I think it also points out how these things will spread at least for the time being.

Twitter -> YouTube (or some other media with broader appeal) -> Email/Facebook

It's a good article; much better than what I wrote!

Monday, September 20, 2010

SEEK440A - 2nd year pre-term course

Last Friday, I wrapped up the weeklong pre-term course, SEEK440A - Values and Crisis Decision Making. My section's (same group I went through CIM with) class was taught by Prof. Diermeier, who did an amazing job.  Although I went in with the impression that it was a course on ethics, that only represented a small portion of what we covered.

The course primarily focused on crisis management, including how to anticipate and react to crises at various stages.  I'm glad that we covered the topic in the core, because I otherwise probably wouldn't have even thought about it, although I regularly read about these situations, such as Apple's Antennagate and Target's donationgate.  The class provided a good introduction to build on and fundamentals that I think work regardless of the situation. I'll probably spend some more time looking into the subject outside of class.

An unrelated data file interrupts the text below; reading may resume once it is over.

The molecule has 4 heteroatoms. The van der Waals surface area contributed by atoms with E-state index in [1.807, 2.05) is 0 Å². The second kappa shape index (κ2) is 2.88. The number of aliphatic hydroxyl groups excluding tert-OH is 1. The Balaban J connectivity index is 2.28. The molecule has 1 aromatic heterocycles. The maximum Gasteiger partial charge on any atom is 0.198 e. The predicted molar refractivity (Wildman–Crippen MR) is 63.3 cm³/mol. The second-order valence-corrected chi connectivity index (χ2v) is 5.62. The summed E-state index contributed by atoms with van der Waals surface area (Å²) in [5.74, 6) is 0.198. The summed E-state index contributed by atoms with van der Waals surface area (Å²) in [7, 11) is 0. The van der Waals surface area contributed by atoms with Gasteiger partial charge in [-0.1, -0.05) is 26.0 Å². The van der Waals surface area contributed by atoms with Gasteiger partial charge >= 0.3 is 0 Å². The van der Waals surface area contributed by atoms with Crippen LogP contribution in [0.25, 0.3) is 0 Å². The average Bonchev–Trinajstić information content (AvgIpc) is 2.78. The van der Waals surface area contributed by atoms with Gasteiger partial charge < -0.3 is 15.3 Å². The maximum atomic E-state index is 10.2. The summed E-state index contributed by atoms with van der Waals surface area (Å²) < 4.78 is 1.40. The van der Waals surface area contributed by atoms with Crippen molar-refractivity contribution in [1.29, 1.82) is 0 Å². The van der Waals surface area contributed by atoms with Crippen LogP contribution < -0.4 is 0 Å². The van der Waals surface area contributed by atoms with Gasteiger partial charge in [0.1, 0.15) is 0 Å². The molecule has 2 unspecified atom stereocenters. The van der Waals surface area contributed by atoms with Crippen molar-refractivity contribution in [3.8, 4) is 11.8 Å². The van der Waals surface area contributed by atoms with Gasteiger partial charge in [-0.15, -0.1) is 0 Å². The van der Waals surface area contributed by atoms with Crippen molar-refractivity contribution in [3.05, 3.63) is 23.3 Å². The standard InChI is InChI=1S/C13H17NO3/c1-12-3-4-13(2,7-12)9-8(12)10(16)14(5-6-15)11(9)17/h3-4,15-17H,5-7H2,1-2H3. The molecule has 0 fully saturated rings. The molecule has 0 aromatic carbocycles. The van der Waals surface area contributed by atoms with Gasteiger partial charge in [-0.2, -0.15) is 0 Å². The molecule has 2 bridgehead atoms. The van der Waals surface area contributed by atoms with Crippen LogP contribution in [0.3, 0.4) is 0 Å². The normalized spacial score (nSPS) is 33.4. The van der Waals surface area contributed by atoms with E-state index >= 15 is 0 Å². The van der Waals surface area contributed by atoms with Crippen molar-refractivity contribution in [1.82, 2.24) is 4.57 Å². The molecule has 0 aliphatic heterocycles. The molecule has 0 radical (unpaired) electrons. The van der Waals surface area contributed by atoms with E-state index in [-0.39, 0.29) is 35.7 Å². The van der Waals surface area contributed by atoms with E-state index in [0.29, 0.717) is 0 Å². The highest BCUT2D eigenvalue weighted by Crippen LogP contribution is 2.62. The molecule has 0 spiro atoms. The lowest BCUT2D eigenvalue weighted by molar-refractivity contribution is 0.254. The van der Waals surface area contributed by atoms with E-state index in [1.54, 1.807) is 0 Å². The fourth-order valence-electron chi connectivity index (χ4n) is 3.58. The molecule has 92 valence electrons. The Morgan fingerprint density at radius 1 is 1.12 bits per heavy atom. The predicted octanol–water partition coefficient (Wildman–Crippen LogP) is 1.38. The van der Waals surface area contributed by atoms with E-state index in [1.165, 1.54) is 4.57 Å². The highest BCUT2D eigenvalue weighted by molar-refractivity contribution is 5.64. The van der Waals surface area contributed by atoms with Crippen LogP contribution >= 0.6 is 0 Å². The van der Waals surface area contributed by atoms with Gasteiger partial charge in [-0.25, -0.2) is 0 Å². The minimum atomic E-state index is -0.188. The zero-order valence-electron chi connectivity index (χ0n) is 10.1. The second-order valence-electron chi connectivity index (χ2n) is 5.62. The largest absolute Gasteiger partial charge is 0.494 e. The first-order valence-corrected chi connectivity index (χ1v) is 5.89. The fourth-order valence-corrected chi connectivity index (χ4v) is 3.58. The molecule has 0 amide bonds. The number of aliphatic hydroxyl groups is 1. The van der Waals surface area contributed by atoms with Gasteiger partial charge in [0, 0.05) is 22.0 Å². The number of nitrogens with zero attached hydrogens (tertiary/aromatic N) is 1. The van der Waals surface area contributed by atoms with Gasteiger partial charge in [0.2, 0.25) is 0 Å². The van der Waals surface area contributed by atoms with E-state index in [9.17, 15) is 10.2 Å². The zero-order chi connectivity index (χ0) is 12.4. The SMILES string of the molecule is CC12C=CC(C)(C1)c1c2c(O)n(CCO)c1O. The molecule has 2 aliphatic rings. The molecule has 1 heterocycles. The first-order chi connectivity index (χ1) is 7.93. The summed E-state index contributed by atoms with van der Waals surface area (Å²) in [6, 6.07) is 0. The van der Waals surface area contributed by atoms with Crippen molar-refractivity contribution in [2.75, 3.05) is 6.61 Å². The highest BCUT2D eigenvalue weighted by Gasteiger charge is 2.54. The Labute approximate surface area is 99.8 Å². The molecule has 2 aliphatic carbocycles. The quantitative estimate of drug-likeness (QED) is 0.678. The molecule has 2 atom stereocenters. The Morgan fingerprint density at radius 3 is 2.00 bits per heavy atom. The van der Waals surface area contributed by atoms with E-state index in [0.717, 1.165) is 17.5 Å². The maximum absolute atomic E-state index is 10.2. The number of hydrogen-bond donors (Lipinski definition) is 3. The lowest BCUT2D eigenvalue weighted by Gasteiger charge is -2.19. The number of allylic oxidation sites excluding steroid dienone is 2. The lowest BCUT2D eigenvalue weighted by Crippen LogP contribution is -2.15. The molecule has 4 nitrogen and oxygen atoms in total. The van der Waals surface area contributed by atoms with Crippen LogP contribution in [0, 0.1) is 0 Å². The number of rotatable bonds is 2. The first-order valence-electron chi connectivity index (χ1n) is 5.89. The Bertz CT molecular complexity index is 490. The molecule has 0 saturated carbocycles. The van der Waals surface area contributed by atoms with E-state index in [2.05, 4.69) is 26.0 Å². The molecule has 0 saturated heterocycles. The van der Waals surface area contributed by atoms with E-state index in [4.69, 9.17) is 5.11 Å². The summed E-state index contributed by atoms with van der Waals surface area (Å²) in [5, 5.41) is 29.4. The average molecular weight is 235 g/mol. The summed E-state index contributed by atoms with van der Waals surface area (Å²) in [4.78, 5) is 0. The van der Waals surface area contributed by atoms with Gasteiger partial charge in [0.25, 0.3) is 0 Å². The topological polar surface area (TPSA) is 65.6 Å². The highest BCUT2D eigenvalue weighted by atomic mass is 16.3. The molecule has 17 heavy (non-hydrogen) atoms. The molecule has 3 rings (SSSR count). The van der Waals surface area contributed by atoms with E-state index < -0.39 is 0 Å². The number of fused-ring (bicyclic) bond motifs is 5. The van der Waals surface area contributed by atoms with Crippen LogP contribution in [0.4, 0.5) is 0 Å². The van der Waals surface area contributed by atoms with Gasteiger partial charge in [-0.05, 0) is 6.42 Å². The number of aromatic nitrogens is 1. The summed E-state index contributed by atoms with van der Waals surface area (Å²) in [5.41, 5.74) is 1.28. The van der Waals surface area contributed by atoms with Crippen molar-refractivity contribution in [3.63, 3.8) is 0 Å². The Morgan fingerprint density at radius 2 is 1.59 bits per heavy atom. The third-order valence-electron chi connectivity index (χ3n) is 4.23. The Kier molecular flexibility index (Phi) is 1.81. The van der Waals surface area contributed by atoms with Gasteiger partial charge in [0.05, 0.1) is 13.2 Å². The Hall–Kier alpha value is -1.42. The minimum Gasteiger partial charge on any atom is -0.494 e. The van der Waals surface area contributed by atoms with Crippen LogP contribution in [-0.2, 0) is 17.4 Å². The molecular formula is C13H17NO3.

I wish that it had focused a bit more on recent events. In particular, I think that some companies are learning the hard way how social media can make a single person into an effective activist (or 15 writers in this case) or elevate an obscure issue into a BIG crisis (pun intended).  I imagine that protecting a brand will just continue to get trickier and trickier going forward. 

Friday, September 17, 2010

"Just start writing"